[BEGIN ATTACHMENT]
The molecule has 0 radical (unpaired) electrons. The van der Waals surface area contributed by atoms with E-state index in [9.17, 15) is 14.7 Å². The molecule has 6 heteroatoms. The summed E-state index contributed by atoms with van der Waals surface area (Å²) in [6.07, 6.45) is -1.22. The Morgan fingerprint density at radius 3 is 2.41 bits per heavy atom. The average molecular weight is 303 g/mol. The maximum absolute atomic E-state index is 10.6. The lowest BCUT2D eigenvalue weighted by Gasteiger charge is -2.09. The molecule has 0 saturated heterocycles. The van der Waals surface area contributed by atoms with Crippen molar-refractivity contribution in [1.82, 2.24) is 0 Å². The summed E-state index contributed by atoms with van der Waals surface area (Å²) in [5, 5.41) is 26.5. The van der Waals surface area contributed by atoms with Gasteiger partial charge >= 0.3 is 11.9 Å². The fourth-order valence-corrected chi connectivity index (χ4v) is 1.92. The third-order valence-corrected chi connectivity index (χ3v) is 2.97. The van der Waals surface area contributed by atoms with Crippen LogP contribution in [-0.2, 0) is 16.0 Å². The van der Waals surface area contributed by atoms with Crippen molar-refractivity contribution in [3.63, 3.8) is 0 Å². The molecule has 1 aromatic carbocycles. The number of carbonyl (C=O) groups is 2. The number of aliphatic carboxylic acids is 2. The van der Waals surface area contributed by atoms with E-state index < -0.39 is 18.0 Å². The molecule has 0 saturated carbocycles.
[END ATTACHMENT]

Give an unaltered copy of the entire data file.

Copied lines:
The molecule has 0 radical (unpaired) electrons. The van der Waals surface area contributed by atoms with E-state index in [9.17, 15) is 14.7 Å². The molecule has 6 heteroatoms. The summed E-state index contributed by atoms with van der Waals surface area (Å²) in [6.07, 6.45) is -1.22. The Morgan fingerprint density at radius 3 is 2.41 bits per heavy atom. The average molecular weight is 303 g/mol. The maximum absolute atomic E-state index is 10.6. The lowest BCUT2D eigenvalue weighted by Gasteiger charge is -2.09. The molecule has 0 saturated heterocycles. The van der Waals surface area contributed by atoms with Crippen molar-refractivity contribution in [1.82, 2.24) is 0 Å². The summed E-state index contributed by atoms with van der Waals surface area (Å²) in [5, 5.41) is 26.5. The van der Waals surface area contributed by atoms with Gasteiger partial charge >= 0.3 is 11.9 Å². The fourth-order valence-corrected chi connectivity index (χ4v) is 1.92. The third-order valence-corrected chi connectivity index (χ3v) is 2.97. The van der Waals surface area contributed by atoms with Crippen LogP contribution in [-0.2, 0) is 16.0 Å². The van der Waals surface area contributed by atoms with Crippen molar-refractivity contribution in [3.63, 3.8) is 0 Å². The molecule has 1 aromatic carbocycles. The number of carbonyl (C=O) groups is 2. The number of aliphatic carboxylic acids is 2. The van der Waals surface area contributed by atoms with E-state index < -0.39 is 18.0 Å². The molecule has 0 saturated carbocycles.